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Anosmia: It’s Not Funny Anymore

Imagine a world without the scent of spring flowers, the smell of freshly baked cookies, or the aroma of coffee to get you out of bed. Pretend you’ve never smelled sweet perfume, or your favorite meal being cooked, or even towels fresh from the dryer. How empty would you feel if you could no longer smell something that brought back a favorite memory?

It’s not a fantasy world, it’s actually very real—this world without scents, smells, and aromas.

Hello, my name is Kathleen, I’m an anosmic, and I’m tired of being treated like a freak.

What’s an anosmic? It’s a person with no sense of smell. There are millions of Americans living with anosmia every day, and there is no cure. What’s worse is that most doctors simply ignore the issue—as my former doctor once said—“Well, it’s not like you’re deaf or blind or anything. If you’re going to not have one sense, smell would be the one to pick.”

But the problem is that I didn’t pick it. It picked me. And I’m not alone.

Most people do have a sense of smell. Anosmics refer to these people as “Olfies,” or persons with perfectly functioning olfactory nerves. Olfies tend to take their sense of smell for granted, going on about their day knowing perfectly well how their hair and body smells.

Anosmics, however, don’t have this luxury. We shower daily—sometimes twice a day—just to make sure we don’t smell funny. We live in constant fear of someone telling us that our apartment or house smells bad. We go to the store and pretend to have a cold so someone will help us buy candles that smell nice. When someone asks us, “Doesn’t that smell delicious,” we usually just nod so we don’t have to explain the whole damn thing about not having a sense of smell, and “how can you taste things if you don’t have a sense of smell,” and what life would be like if they couldn’t smell.

And those are just the cosmetic things.

Four years ago, when I became a new mother, I couldn’t tell if my son needed to be changed just by “smelling” him. I remember being mortified when, while standing in line to pay for shoes, a lady walked up to his stroller and said, “What a cute baby . . .” and after standing over him for about five seconds added, “ . . . but BOY, does he need his diaper changed!”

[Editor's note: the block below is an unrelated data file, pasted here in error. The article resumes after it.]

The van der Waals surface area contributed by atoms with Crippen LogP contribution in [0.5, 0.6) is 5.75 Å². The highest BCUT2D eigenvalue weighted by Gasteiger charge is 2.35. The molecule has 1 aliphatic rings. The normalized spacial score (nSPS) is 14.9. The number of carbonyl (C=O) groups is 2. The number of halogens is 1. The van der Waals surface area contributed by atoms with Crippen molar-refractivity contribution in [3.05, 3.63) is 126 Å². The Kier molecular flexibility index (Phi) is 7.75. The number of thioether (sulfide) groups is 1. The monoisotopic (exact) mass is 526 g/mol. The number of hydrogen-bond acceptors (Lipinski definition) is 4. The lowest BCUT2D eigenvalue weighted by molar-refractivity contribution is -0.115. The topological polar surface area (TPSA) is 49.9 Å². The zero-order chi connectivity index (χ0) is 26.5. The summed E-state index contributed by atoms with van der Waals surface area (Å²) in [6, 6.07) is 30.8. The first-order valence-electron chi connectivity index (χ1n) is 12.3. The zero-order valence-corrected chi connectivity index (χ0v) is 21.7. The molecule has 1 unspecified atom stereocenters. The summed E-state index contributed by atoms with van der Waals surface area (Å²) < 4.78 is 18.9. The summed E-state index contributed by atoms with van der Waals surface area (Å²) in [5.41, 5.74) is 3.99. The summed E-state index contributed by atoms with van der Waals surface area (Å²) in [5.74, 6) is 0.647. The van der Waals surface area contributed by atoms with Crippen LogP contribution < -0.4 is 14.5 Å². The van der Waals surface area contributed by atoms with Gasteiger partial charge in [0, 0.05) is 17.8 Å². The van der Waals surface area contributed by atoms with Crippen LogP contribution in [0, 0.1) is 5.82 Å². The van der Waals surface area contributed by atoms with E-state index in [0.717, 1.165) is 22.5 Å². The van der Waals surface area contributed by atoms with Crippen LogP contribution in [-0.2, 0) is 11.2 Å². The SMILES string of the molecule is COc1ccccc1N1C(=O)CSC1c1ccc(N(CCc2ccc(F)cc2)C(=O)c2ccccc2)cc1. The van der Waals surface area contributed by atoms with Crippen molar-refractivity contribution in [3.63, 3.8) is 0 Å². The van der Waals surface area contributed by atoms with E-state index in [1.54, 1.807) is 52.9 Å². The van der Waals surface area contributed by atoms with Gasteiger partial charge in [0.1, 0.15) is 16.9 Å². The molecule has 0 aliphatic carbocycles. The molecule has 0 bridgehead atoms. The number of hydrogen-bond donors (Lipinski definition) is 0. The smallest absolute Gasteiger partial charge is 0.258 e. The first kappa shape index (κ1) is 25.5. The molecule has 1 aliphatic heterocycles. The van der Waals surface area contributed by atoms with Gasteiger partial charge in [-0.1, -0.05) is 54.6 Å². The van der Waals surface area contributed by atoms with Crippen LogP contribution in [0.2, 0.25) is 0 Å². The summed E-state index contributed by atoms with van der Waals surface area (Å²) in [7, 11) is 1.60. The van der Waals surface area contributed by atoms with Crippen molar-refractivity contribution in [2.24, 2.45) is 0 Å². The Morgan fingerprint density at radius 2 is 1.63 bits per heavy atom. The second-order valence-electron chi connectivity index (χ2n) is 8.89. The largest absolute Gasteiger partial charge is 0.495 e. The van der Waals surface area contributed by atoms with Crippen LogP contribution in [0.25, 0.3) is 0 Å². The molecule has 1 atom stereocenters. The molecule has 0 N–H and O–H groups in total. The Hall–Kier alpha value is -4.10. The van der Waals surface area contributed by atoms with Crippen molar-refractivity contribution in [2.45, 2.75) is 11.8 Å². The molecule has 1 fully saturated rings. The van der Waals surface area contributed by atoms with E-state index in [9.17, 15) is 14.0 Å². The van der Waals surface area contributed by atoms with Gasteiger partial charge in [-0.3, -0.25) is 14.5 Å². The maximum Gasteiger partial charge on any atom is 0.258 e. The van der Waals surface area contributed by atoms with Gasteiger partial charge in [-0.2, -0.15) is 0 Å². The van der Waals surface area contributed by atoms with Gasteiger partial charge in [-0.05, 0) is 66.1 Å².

Or what about the time my husband had to rescue food out of the oven because it was burning and I couldn’t smell it?

Anosmics don’t know what gas or smoke smells like. We don’t know when something is leaking and burning in our cars, so as anosmic women—when we take the car in for service—we get the old “ditzy girl” treatment as the mechanic says, “Well of course your car isn’t running like it should be . . . can’t you smell that transmission fluid burning? It’s leaking all over the place!”

Yeah, Olfie. Thanks for the diagnosis.

It wasn’t until a few years ago that I found websites that explained Anosmia, and discovered that there were millions of others like me. I don’t ever remember having a sense of smell, which means I could have “Congenital Anosmia,” or was born without a sense of smell.

There are others, though, that have actually had a sense of smell and lost it—either by receiving a head injury, or taking Zicam while suffering from a cold, or even sitting in a dentist’s chair with their mouth open for too long. These are the ones that seem to complain the most. Welcome to my world, former Olfie.

Of course, many would say that anosmia is not a disease. You can’t actually die from having it. It’s not like cancer or ALS—we’re not debilitated and are not forced to receive highly invasive treatment for it.

But what most people don’t understand is we can die from it. Yes, smoke detectors can protect us from fires when we can’t smell the smoke. But lets not rule out those of us who have suffered from countless trips to the hospital because of food poisoning. And the ones who have been killed because they couldn’t smell the gas in their house as it leaked from their stove, and either lit a cigarette or a burner that wouldn’t turn on correctly. Not a good way to go.

Having no sense of smell is not funny anymore, and frankly I’m tired of it being just a quirky trait.

I’ll be seeing a specialist soon, and will keep you posted on how things go.

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